Sacramento Artist Opens House and Garden for Urban Home Tour
By Cathryn Rakich
Gerald Walburg is a gentle, unassuming man with an extremely large perspective on life. His multiple homes, backyard art studios and sophisticated gardens are proof. But nothing conveys this man’s vast talent for great endeavors more than his art—his really big art. Examples include the 40-foot-tall corten steel “Indo Arch,” installed in 1980 outside of Macy’s on the K Street Mall, and a striking bronze sculpture at the entrance of the Crocker Art Museum.
While art lovers can access Walburg’s public creations at any time, the community now has the opportunity to view his private collection during this year’s Urban Renaissance Home Tour on Sunday, Sept. 23. Sponsored by Friends of East Sacramento, the event raises funds to support the McKinley Rose Garden.
Behind an expansive wall of cinder blocks, adorned with a charming array of rusty metal cutouts (an art piece unto itself), sits Walburg’s three homes, side by side on one large parcel of land in East Sacramento. Also on the property are two art studios, one with a separate rental unit upstairs. Walburg purchased the main house, which he shares with his wife, Deborah, 38 years ago, and completely renovated the home. Ten years later, he bought the house next door and turned it into a guest house and gallery for other artists to showcase their work. When the third house in the lineup came up for sale two years ago, Walburg grabbed that one too and went to work creating a modern, three-story, living and work space he meticulously designed himself. When finished, he and Deborah plan to move two doors down to the new residence.
In addition to the 800-square-foot guest house/gallery, tour attendees will be able to wander the gardens, also methodically designed by Walburg and filled with his larger-than-life metal art sculptures. Most of pieces are bronze and steel, cast and fabricated either in the warehouse-like studio on his property or at Sac State where he was an art professor for 35 years. Walburg, now retired, points to one of the smaller artworks. “This little piece is the oldest in the yard—it goes back to 1970.”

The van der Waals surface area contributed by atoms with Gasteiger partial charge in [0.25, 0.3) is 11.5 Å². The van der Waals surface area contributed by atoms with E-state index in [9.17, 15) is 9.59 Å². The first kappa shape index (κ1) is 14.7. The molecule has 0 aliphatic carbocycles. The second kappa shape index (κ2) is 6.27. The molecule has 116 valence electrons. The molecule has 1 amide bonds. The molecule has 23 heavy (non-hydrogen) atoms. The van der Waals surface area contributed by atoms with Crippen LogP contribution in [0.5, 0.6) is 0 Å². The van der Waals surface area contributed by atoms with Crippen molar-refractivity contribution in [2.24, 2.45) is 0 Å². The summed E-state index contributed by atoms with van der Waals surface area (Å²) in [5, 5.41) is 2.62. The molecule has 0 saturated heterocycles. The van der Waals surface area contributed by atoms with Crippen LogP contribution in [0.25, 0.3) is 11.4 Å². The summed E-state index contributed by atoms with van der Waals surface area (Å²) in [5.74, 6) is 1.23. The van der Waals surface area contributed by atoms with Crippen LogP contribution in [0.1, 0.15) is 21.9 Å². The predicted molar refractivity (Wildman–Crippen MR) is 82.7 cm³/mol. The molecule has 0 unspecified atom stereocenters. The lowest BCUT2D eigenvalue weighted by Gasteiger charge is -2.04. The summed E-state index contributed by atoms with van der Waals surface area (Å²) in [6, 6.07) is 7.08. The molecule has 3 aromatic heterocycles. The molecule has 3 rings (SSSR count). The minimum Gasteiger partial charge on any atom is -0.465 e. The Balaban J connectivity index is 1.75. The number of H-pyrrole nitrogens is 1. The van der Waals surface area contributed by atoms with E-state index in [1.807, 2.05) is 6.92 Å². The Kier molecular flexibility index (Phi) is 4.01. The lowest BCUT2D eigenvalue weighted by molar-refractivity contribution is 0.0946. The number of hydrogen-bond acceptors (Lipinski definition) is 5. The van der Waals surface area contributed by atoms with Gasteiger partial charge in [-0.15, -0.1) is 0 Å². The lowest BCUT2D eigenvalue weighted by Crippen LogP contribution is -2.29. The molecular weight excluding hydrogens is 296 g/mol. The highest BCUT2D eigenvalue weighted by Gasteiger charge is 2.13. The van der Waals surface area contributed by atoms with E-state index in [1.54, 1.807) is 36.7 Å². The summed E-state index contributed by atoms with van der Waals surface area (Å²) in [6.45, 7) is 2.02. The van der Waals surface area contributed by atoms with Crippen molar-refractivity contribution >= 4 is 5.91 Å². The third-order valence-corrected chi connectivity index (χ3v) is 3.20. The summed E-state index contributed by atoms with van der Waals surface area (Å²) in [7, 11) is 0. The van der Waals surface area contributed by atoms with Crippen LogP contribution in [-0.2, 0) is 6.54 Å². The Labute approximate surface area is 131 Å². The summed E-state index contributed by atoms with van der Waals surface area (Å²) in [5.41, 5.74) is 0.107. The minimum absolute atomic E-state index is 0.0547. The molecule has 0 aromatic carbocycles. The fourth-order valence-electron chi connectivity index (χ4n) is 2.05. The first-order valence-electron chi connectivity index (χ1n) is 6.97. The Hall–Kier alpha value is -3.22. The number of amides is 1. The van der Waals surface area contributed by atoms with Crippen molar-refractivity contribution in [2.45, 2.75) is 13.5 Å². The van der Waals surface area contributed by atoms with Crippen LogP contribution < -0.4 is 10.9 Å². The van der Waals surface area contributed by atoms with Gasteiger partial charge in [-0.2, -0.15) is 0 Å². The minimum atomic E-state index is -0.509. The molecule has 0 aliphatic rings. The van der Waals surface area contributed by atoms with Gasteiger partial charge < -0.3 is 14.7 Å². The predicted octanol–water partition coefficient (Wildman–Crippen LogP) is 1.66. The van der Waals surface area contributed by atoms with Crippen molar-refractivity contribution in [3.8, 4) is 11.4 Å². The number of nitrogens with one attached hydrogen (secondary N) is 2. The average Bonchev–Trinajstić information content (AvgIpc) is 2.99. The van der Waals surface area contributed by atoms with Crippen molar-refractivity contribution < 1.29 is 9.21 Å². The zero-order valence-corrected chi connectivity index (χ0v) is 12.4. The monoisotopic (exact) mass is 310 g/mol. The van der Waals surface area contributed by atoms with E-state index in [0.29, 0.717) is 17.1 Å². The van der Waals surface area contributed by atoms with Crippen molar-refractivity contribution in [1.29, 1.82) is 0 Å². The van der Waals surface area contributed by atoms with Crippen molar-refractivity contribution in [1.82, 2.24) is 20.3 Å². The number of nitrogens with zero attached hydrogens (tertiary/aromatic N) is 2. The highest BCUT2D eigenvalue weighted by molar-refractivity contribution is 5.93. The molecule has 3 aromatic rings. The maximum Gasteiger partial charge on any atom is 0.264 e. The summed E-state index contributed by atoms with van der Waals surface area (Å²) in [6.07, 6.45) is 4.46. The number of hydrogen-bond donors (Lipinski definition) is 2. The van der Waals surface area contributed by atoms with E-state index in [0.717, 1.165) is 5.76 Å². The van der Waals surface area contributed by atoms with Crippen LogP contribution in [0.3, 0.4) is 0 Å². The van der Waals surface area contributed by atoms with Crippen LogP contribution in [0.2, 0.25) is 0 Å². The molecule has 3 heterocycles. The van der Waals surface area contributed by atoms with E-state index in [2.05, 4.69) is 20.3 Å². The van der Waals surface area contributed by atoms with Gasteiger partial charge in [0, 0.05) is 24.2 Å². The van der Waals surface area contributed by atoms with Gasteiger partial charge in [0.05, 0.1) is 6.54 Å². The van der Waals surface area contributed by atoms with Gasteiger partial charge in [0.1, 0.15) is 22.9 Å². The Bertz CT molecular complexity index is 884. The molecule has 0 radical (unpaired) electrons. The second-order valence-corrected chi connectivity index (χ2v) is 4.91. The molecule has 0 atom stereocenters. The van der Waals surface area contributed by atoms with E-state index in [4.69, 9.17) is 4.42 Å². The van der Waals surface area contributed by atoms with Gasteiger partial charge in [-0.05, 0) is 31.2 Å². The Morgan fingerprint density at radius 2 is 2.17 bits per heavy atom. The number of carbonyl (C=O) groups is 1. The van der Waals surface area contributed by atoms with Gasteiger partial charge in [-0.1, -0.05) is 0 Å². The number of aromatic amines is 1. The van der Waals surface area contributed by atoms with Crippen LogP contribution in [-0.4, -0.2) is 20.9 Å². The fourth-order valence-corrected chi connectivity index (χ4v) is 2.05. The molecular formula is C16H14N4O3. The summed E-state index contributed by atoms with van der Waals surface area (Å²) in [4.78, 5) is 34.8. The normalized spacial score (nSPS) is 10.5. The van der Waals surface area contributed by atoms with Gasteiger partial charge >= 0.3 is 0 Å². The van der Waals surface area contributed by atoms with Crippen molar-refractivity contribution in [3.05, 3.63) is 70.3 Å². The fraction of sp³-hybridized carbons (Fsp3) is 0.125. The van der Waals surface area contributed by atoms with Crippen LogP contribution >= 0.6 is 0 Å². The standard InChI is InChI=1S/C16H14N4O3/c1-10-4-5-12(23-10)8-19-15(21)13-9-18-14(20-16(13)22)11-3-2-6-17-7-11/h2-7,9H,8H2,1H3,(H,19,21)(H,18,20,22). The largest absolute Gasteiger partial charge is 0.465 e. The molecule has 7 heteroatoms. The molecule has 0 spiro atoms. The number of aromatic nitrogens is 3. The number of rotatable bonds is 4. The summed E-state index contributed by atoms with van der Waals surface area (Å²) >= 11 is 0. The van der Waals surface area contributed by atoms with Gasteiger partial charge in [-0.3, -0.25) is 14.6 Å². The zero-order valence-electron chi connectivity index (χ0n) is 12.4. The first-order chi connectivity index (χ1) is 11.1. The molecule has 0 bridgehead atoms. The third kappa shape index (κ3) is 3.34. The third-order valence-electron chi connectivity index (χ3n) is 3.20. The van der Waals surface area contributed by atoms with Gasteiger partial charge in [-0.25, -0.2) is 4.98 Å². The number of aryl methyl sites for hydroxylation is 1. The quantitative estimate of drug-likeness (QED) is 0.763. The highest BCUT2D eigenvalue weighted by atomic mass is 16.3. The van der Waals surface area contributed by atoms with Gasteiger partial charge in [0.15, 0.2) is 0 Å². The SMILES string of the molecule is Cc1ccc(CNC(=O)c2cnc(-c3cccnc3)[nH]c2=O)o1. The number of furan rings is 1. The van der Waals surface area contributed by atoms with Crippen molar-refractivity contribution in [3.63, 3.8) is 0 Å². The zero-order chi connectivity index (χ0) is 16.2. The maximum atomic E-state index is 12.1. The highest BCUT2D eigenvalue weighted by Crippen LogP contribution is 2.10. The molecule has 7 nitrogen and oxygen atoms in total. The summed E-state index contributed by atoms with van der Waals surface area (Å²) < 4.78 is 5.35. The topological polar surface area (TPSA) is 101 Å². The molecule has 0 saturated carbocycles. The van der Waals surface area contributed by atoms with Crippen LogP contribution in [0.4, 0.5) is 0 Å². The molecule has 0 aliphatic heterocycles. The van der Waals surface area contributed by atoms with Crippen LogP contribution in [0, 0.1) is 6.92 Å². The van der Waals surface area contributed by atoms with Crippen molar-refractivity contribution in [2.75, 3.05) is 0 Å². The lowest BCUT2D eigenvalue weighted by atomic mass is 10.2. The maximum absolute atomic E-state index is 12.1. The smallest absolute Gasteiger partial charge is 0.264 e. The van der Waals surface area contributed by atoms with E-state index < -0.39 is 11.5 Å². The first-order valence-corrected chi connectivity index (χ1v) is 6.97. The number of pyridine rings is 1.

Everything in the garden was either planted or carefully chosen by Walburg. Fast-growing bamboo, deciduous ginkgo and redbud trees, and elegant Japanese maples fill the landscape. A flowering wisteria drapes over an arbor and creeping fig vines decorate the path. The Colorado spruce came from the now-closed Capital Nursery and a magnolia tulip tree with black flowers was acquired at Green Acres. There is a Japanese black pine, a blood orange and a ruby-red grapefruit that is more than 30 years old. Deborah oversees the vegetable garden, which includes tomatoes and peppers. “I used to do a lot of landscaping, but now I have a young man who is one-third my age,” says Walburg.
For the guest house/gallery, Walburg chose rosewood for the floors, sustainable bamboo for the kitchen and bathroom cabinets, and slate for the countertops. His propensity for all things contemporary goes back to his childhood. “At a very early age, I was always interested in modern,” he shares. Walburg’s smaller art pieces, such as an assortment of glazed ceramics, can be found throughout the home.
Also important to Walburg: music and wine. Both of his studios are wired for sound. The artist’s preference? “Straight-ahead jazz or classical jazz,” he says. And Walburg has been making wine for more than 30 years. His bare bottles are stored according to the varietal. “I purposely never designed or use a label,” declares Walburg. “I think a lot of bad wine is sold by fancy labels. My attitude is: It’s not what’s on the bottle, its what’s in the bottle.”
Five East Sacramento homes will be featured on the Urban Renaissance Home Tour, 10 a.m. to 4 p.m. on Sunday, Sept. 23. To purchase tickets, visit sacurbanhometour.com, East Sac Hardware at 48th Street and Folsom Boulevard or #Panache at 5379 H St. Presale tickets at the stores are cash and check only. On tour day, tickets are available at 1229 45th Street and will include credit card sales. The tour runs 10 a.m. to 4 p.m. For more information or to volunteer as a docent, email firstname.lastname@example.org.
To recommend a house or garden for Home Insight, contact Cathryn Rakich at email@example.com.